Here's Abraham, he's great but he recognizes, "God's in the audience." The proper response? Bow, worship, worship is the proper response to a divine friendship because worship is a selfless act. If I'm truly worshipping, my focus is not on me, how do I look, how do I sound? It's on him, I'm worshipping him. But how many times have we caught ourselves, even in a worship service when we're supposed to be thinking about him and all of our attention is on him, we're very distracted by personal thoughts that steal away our minds. Or we just mouth the words and our mind's in neutral.
Charles Spurgeon wrote, "I believe a very large majority of churchgoers are merely unthinking slumbering worshippers of an unknown God."
But when I remember when God's in the audience, in fact when I remember God is the audience, I bow. The natural response is humility. Humility comes from two things: recognizing who God is and recognizing who I am. And I might think, "I'm pretty great." And then God steps in the room, He shows up and it's a change. Right? Isaiah the prophet, he was a prophet, he was Isaiah, until he saw a vision of the Lord high and lifted up and what did he say? "Woe is me." That's the proper response: humility and worship. Since we're on the topic of worship and since worship is a key ingredient in the friendship that we have with God, I'd like to give you what I consider a biblical definition of worship. It's just one sentence, it's one long sentence. I'm going to give it to you in four stages and we'll put it all together. This is what worship is according to the scripture. Number one, worship is a response to God. It's nothing you have to drum up, it's you responding to God. I John chapter 4 verse 9, "We love him because he first loved us." So he initiated it, our response to him is worship, love. We love him, worship him. So number one worship is a response to God. Number two, worship is the proper response to God. Not just a response, it's the right response. Romans chapter 12 verse 1, the apostle tells us, "I beseech you brethren by the mercies of god that you present your body as a living sacrifice, holy and acceptable to God which is your reasonable service. It's the proper thing to do. So worship is a response to God. Second, worship is the proper response to God. Here's the third component of the definition: worship is a proper response to God from the heart. See it has to be real, it has to be authentic, it has to come from in here. It's not outward, it's not just mechanical, it's not going through the motions, it has to be from the heart. That's what Jesus said, in John chapter 4, he spoke to the woman at the well of Samaria and he said, "The Father is looking for those who will worship him in spirit and in truth." Authentic, from the heart, worship.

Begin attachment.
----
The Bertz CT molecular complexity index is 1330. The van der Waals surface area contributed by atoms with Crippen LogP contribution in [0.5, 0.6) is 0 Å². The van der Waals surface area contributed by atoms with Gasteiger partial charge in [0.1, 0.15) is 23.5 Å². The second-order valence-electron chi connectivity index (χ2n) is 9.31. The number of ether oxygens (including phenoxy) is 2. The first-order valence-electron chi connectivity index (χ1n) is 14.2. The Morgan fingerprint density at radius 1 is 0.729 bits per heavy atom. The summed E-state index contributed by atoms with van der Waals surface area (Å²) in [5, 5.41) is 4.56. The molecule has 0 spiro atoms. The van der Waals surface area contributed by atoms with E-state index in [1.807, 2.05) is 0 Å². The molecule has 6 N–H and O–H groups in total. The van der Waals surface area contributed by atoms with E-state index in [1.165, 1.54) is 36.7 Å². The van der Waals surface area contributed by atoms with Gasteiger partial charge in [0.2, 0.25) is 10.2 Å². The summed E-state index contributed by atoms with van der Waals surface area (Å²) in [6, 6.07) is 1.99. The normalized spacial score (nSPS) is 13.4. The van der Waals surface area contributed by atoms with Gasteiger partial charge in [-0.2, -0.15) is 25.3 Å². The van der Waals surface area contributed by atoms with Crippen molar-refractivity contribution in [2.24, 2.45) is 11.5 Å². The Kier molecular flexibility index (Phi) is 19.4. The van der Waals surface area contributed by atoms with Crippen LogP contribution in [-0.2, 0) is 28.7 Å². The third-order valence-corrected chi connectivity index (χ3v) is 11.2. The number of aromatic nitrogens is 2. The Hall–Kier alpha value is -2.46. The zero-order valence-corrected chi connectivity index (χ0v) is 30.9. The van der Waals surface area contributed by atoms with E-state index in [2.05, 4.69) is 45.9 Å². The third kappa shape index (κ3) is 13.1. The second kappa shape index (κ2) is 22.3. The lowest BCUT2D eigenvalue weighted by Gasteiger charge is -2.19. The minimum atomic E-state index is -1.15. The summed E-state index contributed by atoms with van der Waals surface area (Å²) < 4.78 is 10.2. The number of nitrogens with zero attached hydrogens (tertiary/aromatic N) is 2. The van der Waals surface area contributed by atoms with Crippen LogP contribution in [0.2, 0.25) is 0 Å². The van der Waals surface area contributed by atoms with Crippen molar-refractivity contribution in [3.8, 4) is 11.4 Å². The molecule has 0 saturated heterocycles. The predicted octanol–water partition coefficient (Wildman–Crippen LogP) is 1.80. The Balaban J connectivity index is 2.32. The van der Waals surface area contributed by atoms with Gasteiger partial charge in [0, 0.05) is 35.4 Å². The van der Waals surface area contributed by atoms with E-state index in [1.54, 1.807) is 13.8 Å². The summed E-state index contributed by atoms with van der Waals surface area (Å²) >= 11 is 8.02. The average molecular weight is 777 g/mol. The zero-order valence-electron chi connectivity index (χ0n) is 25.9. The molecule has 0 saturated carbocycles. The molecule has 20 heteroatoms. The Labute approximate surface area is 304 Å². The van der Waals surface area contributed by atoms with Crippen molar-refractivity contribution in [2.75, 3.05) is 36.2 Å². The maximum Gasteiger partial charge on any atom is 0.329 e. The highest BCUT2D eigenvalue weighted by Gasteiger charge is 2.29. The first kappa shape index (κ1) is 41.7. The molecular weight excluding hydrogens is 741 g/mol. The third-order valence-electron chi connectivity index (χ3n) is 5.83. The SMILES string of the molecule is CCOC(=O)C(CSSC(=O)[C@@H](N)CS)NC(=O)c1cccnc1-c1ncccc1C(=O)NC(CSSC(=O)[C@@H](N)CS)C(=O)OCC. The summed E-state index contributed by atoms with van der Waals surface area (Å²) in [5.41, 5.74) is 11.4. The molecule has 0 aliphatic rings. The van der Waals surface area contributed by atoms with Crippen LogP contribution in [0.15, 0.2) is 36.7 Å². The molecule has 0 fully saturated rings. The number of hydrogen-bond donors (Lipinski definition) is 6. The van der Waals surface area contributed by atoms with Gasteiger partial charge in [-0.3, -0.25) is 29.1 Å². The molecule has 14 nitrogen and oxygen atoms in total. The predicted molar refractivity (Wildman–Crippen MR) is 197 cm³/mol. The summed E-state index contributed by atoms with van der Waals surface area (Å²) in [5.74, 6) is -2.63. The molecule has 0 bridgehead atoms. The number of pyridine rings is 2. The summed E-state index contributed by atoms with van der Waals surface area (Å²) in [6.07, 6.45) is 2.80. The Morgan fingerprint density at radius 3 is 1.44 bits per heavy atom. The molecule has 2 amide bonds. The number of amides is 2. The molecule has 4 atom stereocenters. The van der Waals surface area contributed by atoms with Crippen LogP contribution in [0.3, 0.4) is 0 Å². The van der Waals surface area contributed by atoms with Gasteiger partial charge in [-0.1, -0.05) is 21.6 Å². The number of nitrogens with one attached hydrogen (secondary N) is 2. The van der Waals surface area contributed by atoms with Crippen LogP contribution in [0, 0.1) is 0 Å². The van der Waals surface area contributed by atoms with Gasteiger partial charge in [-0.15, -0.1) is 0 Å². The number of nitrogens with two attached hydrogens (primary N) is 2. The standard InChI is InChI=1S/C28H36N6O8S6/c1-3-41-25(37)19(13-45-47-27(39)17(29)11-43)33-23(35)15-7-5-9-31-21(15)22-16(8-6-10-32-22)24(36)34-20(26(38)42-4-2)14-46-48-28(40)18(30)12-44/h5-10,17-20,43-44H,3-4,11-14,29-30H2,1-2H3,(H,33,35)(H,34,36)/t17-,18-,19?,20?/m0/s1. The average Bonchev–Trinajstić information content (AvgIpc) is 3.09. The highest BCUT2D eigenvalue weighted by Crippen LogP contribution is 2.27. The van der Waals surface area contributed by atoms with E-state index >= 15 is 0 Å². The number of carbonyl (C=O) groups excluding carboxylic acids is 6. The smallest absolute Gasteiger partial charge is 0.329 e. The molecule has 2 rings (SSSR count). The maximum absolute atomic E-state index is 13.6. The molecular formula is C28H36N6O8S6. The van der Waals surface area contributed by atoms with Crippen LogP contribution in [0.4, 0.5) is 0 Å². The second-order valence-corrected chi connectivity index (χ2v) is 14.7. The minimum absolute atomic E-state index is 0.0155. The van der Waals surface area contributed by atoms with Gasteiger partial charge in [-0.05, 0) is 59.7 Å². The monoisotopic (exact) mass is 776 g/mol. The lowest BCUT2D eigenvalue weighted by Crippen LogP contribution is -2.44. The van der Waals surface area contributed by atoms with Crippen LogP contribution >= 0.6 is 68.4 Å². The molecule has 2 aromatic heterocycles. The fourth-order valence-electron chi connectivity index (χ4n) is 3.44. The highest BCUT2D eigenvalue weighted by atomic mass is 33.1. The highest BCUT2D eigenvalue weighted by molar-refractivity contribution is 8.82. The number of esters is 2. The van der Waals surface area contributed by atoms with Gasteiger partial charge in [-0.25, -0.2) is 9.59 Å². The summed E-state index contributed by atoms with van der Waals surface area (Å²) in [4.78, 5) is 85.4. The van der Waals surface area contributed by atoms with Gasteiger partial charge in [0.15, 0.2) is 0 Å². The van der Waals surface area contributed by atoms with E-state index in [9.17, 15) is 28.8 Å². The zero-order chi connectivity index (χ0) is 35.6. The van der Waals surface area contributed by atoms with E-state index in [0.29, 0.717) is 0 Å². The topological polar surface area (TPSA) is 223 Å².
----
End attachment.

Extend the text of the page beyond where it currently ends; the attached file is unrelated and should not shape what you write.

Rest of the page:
So worship is a response to God, it's the proper response to God, it's the proper response to God from the heart. Here's the fourth component and we'll put it all together. Worship is the proper response to God from the heart whereby I place God above every thing and every one else. That's a biblical definition of worship. It's not just singing songs once a week. It's the proper response to God from the heart whereby I place God above every one and every thing else. What did Jesus say is the greatest commandment and the first commandment? "That you love the Lord your God with all your heart, all your soul, all your mind, and all your strength." What does that mean? It means if we worship God we have to place God above all our hobbies. If we worship God, we have to place God first above our occupation. If we worship God, we have to put God above every other friendship. We have to put God above television and sports and even our own families take second and God takes first. In fact, what did Jesus say, he spoke about this, he said that even the greatest human family or the greatest example of human love, he said, "He who loves father or mother more than me is not worthy of me." So true worship in humility and that is demanded in a friendship with God, is humble worship: the proper response to God with a humble heart whereby I place him above every thing and every one else.